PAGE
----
HBO is not knocking up our kids.

According to a new study, sexual content on TV is linked to teen pregnancy rates.

As someone who grew up in a European country, let me just throw in my opinion that this conclusion is a bunch of bullshit.

Look: where I grew up, the commercials for deodorants often feature naked female bodies, breasts and all, without causing a public uproar.  The nudie magazines in the gas stations are right in with all the other magazines, without wrappers to shield young eyes from the covers.  Television programs get edited for violent content, but not for nudity, and lots of prime time TV drama content over there would be shunted to the after-midnight slot–or over to HBO or Pay-Per-View–in this country.  Girls routinely get a prescription for the pill when they’re fifteen or sixteen (as a matter of public and personal health, not as a license for parentally-sanctioned promiscuity.)

All of these ingredients should turn young girls into sluts, and make the teenage pregnancy rate shoot through the roof, right?

Well, the teenage pregnancy rates in oh-so-sexually-permissive Germany and the Netherlands is 5 per 1,000, less than a tenth that of the United States at a proud 57 per 1,000.  These are the comparatively prude United States, where the appearance of an uncovered breast during a national live broadcast can cause a countrywide public uproar.  Teenagers in Germany and Holland not only get pregnant far less often, but they also have sex at a later age than American teenagers.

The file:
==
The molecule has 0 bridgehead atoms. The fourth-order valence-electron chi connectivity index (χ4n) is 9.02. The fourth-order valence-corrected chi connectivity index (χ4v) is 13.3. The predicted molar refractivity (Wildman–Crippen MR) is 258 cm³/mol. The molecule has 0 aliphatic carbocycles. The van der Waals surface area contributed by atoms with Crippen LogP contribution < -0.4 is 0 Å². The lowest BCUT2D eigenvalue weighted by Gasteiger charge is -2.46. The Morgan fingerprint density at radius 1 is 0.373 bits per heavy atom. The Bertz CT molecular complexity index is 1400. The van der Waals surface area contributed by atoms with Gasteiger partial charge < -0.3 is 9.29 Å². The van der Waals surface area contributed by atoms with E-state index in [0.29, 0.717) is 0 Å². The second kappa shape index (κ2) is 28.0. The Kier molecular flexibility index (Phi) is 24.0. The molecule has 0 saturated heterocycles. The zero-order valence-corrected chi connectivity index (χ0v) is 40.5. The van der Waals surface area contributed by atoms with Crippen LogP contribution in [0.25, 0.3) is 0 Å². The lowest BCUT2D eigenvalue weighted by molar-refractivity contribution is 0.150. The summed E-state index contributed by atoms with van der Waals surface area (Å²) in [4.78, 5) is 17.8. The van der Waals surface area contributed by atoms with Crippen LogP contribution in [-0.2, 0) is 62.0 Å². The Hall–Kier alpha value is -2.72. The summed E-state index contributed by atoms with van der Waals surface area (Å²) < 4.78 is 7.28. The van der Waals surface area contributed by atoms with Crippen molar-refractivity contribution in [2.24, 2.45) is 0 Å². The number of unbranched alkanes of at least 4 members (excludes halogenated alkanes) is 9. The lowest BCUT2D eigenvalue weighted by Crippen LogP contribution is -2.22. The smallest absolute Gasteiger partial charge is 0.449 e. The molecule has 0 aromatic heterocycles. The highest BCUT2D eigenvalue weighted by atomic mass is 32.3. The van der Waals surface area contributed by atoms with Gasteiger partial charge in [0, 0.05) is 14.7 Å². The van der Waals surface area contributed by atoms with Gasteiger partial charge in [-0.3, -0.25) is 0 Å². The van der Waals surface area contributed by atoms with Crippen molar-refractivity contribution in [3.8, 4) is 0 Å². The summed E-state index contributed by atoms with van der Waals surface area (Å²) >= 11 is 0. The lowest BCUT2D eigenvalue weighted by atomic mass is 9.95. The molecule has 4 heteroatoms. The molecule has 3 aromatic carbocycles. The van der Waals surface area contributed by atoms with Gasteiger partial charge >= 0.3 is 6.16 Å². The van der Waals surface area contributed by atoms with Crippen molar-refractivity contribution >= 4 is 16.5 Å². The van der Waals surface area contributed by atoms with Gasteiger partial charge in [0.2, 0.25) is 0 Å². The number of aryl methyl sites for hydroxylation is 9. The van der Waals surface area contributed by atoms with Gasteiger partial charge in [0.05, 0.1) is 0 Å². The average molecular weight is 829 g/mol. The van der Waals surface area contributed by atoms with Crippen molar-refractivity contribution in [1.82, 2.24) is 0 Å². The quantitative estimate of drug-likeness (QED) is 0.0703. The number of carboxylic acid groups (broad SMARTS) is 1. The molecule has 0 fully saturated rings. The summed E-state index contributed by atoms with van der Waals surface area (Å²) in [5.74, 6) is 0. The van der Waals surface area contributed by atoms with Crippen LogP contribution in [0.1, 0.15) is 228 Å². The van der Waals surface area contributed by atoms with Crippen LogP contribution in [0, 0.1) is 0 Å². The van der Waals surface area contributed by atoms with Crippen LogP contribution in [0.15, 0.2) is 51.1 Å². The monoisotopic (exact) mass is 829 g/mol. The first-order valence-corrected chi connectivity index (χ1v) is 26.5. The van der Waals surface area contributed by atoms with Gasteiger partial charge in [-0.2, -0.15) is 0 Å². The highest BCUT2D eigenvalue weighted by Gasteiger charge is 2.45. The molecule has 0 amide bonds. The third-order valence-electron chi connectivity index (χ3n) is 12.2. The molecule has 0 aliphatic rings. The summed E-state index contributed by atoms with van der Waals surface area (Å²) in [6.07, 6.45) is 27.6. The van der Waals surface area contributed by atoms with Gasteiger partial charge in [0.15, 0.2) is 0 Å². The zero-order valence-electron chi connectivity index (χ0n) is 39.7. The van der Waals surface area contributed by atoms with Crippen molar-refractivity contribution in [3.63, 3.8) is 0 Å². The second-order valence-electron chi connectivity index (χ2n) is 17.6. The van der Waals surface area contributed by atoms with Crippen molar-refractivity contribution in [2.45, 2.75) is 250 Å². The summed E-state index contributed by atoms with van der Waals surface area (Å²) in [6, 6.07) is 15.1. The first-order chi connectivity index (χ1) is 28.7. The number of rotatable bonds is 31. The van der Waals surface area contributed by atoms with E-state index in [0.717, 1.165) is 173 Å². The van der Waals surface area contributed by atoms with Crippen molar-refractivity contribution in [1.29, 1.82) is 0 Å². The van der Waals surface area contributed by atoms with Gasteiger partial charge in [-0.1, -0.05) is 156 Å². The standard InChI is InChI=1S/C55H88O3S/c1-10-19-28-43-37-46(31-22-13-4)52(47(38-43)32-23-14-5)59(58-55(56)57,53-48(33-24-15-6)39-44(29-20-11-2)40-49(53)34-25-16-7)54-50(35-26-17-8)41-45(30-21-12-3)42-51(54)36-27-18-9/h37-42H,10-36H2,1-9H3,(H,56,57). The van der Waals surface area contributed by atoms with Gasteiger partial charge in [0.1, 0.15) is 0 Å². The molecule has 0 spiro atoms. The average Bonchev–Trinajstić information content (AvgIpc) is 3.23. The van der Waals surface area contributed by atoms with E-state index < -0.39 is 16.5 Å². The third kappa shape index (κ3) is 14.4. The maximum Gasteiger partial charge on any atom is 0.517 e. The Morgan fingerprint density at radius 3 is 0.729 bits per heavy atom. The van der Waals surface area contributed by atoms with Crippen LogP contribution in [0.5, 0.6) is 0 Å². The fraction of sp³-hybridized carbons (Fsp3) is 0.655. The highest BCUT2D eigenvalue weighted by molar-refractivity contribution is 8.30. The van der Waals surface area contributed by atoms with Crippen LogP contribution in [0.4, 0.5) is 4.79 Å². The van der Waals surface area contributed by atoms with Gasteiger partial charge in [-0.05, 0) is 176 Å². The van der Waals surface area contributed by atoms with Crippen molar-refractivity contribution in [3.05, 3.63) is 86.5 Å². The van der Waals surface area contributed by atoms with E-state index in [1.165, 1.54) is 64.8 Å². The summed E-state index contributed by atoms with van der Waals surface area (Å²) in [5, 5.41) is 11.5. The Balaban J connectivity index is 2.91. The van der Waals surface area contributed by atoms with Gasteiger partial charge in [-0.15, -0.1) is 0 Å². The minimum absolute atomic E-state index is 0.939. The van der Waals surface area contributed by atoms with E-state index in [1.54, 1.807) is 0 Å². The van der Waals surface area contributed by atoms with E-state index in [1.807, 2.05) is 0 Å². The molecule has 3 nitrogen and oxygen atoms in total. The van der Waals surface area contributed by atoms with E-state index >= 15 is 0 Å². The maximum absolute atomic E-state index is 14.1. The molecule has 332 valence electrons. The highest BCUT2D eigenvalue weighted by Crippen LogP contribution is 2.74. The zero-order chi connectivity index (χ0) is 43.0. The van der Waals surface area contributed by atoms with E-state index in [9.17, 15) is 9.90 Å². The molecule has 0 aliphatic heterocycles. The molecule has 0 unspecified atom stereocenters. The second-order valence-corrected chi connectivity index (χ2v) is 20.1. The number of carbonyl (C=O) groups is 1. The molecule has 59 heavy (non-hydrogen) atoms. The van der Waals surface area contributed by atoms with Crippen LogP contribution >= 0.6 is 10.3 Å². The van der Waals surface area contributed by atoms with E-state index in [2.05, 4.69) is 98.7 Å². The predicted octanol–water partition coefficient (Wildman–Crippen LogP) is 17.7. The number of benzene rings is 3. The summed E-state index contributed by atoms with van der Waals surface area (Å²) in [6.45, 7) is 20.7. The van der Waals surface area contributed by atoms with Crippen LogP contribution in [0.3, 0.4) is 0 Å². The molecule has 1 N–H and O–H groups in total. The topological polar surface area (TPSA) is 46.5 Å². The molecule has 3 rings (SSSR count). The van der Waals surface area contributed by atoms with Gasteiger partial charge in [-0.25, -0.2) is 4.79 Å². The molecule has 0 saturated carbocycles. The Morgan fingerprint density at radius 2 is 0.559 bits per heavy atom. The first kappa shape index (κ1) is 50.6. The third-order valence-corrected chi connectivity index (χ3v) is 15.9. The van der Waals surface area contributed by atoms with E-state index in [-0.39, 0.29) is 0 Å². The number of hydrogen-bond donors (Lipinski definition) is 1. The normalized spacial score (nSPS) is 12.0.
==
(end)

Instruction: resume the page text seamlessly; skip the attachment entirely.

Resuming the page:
What’s the difference here?  Well, in the place with the much lower teen pregnancy rate, teenagers generally get all the information they need about how their bodies work, they get access to contraceptives when they need or want them, and their sex education isn’t limited to abstinence-only (which doesn’t work for priests–how well is it going to work for teenage hormone bombs?), or telling them “if you come home pregnant, I’ll kill you.”